Hackneyed States

Lead Review

Hackneyed States

Stephen Fry in America:  Stephen Fry Harper, 2009,  pp 346, Rs 399

In the English-speaking world, the strongest poles of influence — the two countries that have most moulded the speech and ideas of its colonies and allies — have long been Britain and the United States of America. Each is hard-wired by its soft power; each intoxicates its cultural progeny with a potent cocktail of clichés. The Brits are trapped by their sodden weather and ditto temperaments, their high tea, their mighty royalty, their mild manners and their resilient superior labia; their heigh-nonny-no, oojah-cum-spiff, toodle-oo and bally-ho, old fellow, old chap. The Americans, conversely, are all about the big money, big living, big egos, big sentiments and Big Macs, coupled with raging intolerance, trailer-park logic and endless cups of coffee; about never-say-die, come-what-may, one-time-only, howdy-pardner, gee-whiz but no-can-do, ole buddy, ole pal.

If television and the publishing industry have conspired over the years to turn these unjust caricatures into enduring portraits, the same two communicators have been called forth now in coalition to sheepishly unsmash some of that reputational wreckage. The crier entrusted with this summons is Stephen Fry, television superstar, techno-Jeeves and general wit-about-town, who is regularly aggrandised by a drooling UK media and public as Quintessential Blighty rendered in glorious human form. And Fry’s public relations weapon is a combination TV-show-cum-travel-journal called, righteously, Stephen Fry in America. The latter part of that combo has just been released here in India, in a backpack-friendly paperback edition
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In it, Fry drives through all 50 states of America in a London cab, a conceit that functions simultaneously as a USP as well as a rather loud, but apt, visual metaphor. The book is segmented into five parts (for the country’s major geographical regions), and further subdivided into 50 chapters (one for each state).

These chapters follow the manner of a guide-book, beginning with brief descriptions of each state, including its official animal, plant, bird, food, drink, flavour of ice cream, favourite colour and/or sexual preference, followed by a list of famous people who hail from there — some living members of which play host to Fry as he passes through their state — and finally onto the ripe flesh of its narrative. There is also a panoply of photographs, deployed at welcome intervals, of the author testing the many weathers of uncharted Yankeedom. While such a format makes the book accessible to Everyman, it is sublimated by Fry’s witty and erudite prose, which is charming and informative, if somewhat minimal.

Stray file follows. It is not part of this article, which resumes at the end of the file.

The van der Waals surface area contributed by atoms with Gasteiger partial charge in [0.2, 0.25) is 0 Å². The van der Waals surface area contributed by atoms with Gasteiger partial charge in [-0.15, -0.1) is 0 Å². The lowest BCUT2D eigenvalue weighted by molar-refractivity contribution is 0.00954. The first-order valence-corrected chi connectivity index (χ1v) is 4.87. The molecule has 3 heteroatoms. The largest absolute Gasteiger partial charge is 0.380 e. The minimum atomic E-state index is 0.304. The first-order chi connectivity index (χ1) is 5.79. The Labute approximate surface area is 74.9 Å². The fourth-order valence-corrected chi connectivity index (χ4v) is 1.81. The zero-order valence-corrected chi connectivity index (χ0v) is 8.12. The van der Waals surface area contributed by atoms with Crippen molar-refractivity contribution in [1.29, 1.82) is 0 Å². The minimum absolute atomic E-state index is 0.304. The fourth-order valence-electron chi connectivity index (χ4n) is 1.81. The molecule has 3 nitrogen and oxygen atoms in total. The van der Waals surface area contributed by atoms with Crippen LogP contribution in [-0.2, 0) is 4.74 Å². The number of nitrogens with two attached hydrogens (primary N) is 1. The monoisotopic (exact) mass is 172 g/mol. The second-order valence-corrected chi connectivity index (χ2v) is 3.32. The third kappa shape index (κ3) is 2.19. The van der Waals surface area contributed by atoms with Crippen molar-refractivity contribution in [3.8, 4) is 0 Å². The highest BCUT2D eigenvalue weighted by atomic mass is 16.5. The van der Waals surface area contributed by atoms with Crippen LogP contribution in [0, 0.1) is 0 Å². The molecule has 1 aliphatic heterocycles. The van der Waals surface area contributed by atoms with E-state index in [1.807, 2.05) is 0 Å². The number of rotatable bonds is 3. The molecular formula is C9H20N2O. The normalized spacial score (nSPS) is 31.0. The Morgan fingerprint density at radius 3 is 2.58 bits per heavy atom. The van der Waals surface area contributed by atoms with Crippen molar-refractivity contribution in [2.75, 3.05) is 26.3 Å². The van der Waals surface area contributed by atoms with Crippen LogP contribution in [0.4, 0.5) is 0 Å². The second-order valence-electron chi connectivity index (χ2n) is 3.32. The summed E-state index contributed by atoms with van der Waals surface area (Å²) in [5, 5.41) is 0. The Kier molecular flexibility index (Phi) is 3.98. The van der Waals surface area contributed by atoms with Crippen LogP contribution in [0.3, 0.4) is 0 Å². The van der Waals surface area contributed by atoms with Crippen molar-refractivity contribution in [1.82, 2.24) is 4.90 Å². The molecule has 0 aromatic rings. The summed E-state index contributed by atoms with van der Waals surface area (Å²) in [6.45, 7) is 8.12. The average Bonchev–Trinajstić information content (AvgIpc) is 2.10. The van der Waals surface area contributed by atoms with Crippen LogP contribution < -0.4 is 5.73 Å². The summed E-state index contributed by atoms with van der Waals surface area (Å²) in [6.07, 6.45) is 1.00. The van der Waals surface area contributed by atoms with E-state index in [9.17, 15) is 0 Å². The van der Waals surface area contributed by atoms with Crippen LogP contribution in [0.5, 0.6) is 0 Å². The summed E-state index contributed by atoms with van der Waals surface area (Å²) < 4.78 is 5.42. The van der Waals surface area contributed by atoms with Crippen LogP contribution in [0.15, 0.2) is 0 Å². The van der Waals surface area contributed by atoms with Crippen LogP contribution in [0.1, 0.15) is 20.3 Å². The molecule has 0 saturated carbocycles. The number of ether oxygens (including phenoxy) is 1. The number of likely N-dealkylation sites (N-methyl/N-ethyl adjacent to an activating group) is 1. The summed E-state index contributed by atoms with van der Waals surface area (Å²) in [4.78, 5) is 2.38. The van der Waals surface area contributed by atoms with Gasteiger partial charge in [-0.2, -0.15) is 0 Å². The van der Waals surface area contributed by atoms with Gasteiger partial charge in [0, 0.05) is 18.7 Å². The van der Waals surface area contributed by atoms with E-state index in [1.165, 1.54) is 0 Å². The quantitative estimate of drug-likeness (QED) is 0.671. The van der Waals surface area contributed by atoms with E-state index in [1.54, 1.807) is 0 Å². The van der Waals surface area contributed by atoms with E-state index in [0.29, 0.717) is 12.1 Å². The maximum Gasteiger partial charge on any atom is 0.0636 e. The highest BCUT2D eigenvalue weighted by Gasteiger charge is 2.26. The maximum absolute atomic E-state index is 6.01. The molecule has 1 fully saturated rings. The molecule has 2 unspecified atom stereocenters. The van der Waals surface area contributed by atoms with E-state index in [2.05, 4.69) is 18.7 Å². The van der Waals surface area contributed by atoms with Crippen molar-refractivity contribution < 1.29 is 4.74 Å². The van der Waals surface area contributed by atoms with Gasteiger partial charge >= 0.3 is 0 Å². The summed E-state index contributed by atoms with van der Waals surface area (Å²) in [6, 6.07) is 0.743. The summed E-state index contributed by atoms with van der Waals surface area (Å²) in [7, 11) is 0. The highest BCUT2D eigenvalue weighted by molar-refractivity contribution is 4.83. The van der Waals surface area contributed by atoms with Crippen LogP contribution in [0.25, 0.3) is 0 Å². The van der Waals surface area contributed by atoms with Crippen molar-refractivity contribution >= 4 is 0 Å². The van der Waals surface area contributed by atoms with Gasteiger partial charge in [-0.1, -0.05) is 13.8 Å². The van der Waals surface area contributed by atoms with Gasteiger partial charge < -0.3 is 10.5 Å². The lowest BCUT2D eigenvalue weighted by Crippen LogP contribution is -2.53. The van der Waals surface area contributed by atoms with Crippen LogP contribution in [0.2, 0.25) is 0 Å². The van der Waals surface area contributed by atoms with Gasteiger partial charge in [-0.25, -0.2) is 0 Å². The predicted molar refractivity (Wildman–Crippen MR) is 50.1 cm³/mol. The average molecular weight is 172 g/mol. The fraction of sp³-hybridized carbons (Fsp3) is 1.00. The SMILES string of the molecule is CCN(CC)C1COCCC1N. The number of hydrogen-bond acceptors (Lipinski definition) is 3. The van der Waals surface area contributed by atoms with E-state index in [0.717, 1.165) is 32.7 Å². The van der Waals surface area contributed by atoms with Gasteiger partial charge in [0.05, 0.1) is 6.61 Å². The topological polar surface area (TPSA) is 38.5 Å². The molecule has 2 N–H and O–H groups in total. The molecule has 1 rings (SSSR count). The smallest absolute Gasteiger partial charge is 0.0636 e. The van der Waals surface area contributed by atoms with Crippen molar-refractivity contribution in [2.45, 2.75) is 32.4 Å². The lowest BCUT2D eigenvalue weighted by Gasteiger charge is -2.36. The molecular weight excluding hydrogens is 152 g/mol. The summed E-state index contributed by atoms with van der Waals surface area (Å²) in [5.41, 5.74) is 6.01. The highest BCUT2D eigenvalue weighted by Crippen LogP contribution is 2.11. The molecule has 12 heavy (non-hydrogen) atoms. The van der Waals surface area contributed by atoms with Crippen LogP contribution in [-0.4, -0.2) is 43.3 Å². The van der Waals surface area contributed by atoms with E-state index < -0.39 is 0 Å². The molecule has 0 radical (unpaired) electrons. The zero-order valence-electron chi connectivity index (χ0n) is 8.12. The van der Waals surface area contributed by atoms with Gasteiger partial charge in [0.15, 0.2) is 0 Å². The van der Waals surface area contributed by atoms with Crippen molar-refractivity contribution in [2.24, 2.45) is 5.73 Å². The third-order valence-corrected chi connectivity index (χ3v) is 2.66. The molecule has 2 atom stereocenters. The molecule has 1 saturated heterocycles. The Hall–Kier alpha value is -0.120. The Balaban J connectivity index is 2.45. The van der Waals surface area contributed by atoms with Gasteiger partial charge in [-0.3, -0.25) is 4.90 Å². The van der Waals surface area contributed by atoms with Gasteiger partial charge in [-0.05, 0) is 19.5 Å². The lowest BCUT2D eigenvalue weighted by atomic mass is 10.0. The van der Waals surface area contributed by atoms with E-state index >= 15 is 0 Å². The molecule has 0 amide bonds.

The pilgrimage on the whole pans out like the best of American self-help. It begins with a feel-good message, supplements it with a series of anecdotes, bolsters the narration with a bristle of relevant references and trivia, and ends with a hopeful moral and a soul transformation. The idea is to make a convert of you: to rid you of persistent associative memories of Big Brotherly ill-will such as oil wars, strong-arm strategies and the eccentric Bush administration, and to replace them with freedom, abstraction and hospitality. If such a cheerful method offends your innate Limey cynicism, this book could be the very tonic for your ills.

America, Fry asserts, is not all cowboys and capitalism (and so, by extension, he seems to imply, Britain needn’t be all Tories and tweed). Fry’s crossings over state-lines are often accompanied by corresponding shifts in paradigm. And the more lines he crosses, the less he sees America as a physical landscape than as an uninhibited dream of individualism and diversity, in which the only human evolutionary imperative is risk-taking.  
Its spatial limitations and editorial direction make Stephen Fry in America a precocious, slightly awkward offspring of the two broad categories of travel literature represented by, say, Lonely Planet and In Patagonia. This is America for the intelligent reader with an avian attention span, much like Stephen Fry’s Twitter account. While the book displays Fry’s confident knowledge, sagacity and humour, it also provides some insight and context — if not for a great American biography — at the very least, for a condensation of the American spirit, serving efficiently to whet one’s appetite for a deeper study, if one should so desire it, of that palimpsest-like country.

Lesser travel writers try much too hard, much too often, to document the unusual and eccentric and unconventional, so much so that their chronicles end up being haphazard collections of curiosities and little besides. Fry also pursues the offbeat, but he does so while making hundreds of fresh and interesting connections between the everyday and the esoteric, thereby breathing new life into the conventional.

As a polymath who lets his varied interests such as history, literature, language, food, technology and a million things in between shape his itinerary and experience of a place, Fry is a more than entertaining guide.

The only minor drawback to the book, aside from its limited scope, may be that Fry’s comparisons, idioms and cultural inferences are designedly aimed at a British reader (perhaps because the original audience for the BBC TV show as well as the book were residents of the UK). He may have tailored it differently were the target viewer/ readership meant to be global from the outset, one surmises. But that hardly matters in the final tally, as, after all, why would you pick up a travel book — especially one that journeys to a land that has already been anatomised so obnoxiously by the media — if not to invigorate one’s world-view, but briefly, through another’s eyes?

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